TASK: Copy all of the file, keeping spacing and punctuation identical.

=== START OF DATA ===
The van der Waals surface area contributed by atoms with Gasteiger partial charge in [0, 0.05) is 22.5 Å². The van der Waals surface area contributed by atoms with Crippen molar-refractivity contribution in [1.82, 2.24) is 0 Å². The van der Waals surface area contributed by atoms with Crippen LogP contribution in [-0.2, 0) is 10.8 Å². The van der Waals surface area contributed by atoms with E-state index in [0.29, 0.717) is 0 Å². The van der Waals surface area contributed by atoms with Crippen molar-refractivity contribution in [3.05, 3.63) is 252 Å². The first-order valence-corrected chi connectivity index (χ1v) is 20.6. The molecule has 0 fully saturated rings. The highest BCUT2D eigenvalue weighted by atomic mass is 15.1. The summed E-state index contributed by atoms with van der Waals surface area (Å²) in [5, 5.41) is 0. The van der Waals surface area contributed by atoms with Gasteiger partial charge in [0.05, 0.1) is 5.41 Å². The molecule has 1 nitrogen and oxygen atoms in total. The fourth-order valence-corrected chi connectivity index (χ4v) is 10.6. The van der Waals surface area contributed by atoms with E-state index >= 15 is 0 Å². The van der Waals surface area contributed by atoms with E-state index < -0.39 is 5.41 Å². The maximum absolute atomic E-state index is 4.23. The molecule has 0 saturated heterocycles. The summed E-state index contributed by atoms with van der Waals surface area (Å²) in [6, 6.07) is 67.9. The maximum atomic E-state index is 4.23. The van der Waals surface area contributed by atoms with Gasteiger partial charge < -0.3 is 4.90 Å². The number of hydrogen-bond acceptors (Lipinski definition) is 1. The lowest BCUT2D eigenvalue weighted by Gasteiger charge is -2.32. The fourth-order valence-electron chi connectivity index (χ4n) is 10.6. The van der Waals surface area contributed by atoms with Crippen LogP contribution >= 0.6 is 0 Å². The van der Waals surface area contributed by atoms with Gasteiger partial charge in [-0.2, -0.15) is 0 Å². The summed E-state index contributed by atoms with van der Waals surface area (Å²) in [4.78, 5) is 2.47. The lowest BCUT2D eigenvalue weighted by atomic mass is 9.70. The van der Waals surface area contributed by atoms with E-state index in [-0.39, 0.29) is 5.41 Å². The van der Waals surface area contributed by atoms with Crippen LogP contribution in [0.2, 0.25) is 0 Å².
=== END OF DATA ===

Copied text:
The van der Waals surface area contributed by atoms with Gasteiger partial charge in [0, 0.05) is 22.5 Å². The van der Waals surface area contributed by atoms with Crippen molar-refractivity contribution in [1.82, 2.24) is 0 Å². The van der Waals surface area contributed by atoms with Crippen LogP contribution in [-0.2, 0) is 10.8 Å². The van der Waals surface area contributed by atoms with E-state index in [0.29, 0.717) is 0 Å². The van der Waals surface area contributed by atoms with Crippen molar-refractivity contribution in [3.05, 3.63) is 252 Å². The first-order valence-corrected chi connectivity index (χ1v) is 20.6. The molecule has 0 fully saturated rings. The highest BCUT2D eigenvalue weighted by atomic mass is 15.1. The summed E-state index contributed by atoms with van der Waals surface area (Å²) in [5, 5.41) is 0. The van der Waals surface area contributed by atoms with Gasteiger partial charge in [0.05, 0.1) is 5.41 Å². The molecule has 1 nitrogen and oxygen atoms in total. The fourth-order valence-corrected chi connectivity index (χ4v) is 10.6. The van der Waals surface area contributed by atoms with E-state index >= 15 is 0 Å². The van der Waals surface area contributed by atoms with E-state index < -0.39 is 5.41 Å². The maximum absolute atomic E-state index is 4.23. The molecule has 0 saturated heterocycles. The summed E-state index contributed by atoms with van der Waals surface area (Å²) in [6, 6.07) is 67.9. The maximum atomic E-state index is 4.23. The van der Waals surface area contributed by atoms with Gasteiger partial charge < -0.3 is 4.90 Å². The number of hydrogen-bond acceptors (Lipinski definition) is 1. The lowest BCUT2D eigenvalue weighted by Gasteiger charge is -2.32. The fourth-order valence-electron chi connectivity index (χ4n) is 10.6. The van der Waals surface area contributed by atoms with Crippen LogP contribution >= 0.6 is 0 Å². The van der Waals surface area contributed by atoms with Gasteiger partial charge in [-0.2, -0.15) is 0 Å². The summed E-state index contributed by atoms with van der Waals surface area (Å²) in [4.78, 5) is 2.47. The lowest BCUT2D eigenvalue weighted by atomic mass is 9.70. The van der Waals surface area contributed by atoms with E-state index in [-0.39, 0.29) is 5.41 Å². The van der Waals surface area contributed by atoms with Crippen LogP contribution in [0.2, 0.25) is 0 Å².